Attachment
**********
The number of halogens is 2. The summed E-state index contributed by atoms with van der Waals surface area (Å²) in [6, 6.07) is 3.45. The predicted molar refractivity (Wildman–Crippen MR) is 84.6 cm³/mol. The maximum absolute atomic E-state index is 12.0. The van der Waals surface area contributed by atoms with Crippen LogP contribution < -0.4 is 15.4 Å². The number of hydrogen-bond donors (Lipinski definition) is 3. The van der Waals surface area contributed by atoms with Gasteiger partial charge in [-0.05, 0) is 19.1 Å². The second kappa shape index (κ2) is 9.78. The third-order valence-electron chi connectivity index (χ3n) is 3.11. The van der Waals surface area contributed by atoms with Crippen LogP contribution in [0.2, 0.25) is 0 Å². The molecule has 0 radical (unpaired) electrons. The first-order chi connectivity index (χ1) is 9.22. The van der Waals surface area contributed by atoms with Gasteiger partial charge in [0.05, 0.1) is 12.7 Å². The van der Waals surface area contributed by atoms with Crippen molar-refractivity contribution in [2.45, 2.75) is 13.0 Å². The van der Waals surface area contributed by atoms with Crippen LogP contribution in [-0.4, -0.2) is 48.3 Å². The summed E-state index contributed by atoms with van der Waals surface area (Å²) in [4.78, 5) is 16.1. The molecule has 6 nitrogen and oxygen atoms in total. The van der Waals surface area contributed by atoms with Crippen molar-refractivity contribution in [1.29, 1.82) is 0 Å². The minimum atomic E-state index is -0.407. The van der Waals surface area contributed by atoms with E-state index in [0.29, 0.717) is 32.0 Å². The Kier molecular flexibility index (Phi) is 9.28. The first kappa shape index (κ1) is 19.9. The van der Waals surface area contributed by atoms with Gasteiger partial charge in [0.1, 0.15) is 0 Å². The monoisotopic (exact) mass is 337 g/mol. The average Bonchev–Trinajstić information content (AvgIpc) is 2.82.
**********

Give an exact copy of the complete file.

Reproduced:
The number of halogens is 2. The summed E-state index contributed by atoms with van der Waals surface area (Å²) in [6, 6.07) is 3.45. The predicted molar refractivity (Wildman–Crippen MR) is 84.6 cm³/mol. The maximum absolute atomic E-state index is 12.0. The van der Waals surface area contributed by atoms with Crippen LogP contribution < -0.4 is 15.4 Å². The number of hydrogen-bond donors (Lipinski definition) is 3. The van der Waals surface area contributed by atoms with Gasteiger partial charge in [-0.05, 0) is 19.1 Å². The second kappa shape index (κ2) is 9.78. The third-order valence-electron chi connectivity index (χ3n) is 3.11. The van der Waals surface area contributed by atoms with Crippen LogP contribution in [0.2, 0.25) is 0 Å². The molecule has 0 radical (unpaired) electrons. The first-order chi connectivity index (χ1) is 9.22. The van der Waals surface area contributed by atoms with Gasteiger partial charge in [0.05, 0.1) is 12.7 Å². The van der Waals surface area contributed by atoms with Crippen molar-refractivity contribution in [2.45, 2.75) is 13.0 Å². The van der Waals surface area contributed by atoms with Crippen LogP contribution in [-0.4, -0.2) is 48.3 Å². The summed E-state index contributed by atoms with van der Waals surface area (Å²) in [4.78, 5) is 16.1. The molecule has 6 nitrogen and oxygen atoms in total. The van der Waals surface area contributed by atoms with Crippen molar-refractivity contribution in [1.29, 1.82) is 0 Å². The minimum atomic E-state index is -0.407. The van der Waals surface area contributed by atoms with E-state index in [0.29, 0.717) is 32.0 Å². The Kier molecular flexibility index (Phi) is 9.28. The first kappa shape index (κ1) is 19.9. The van der Waals surface area contributed by atoms with Gasteiger partial charge in [0.1, 0.15) is 0 Å². The monoisotopic (exact) mass is 337 g/mol. The average Bonchev–Trinajstić information content (AvgIpc) is 2.82.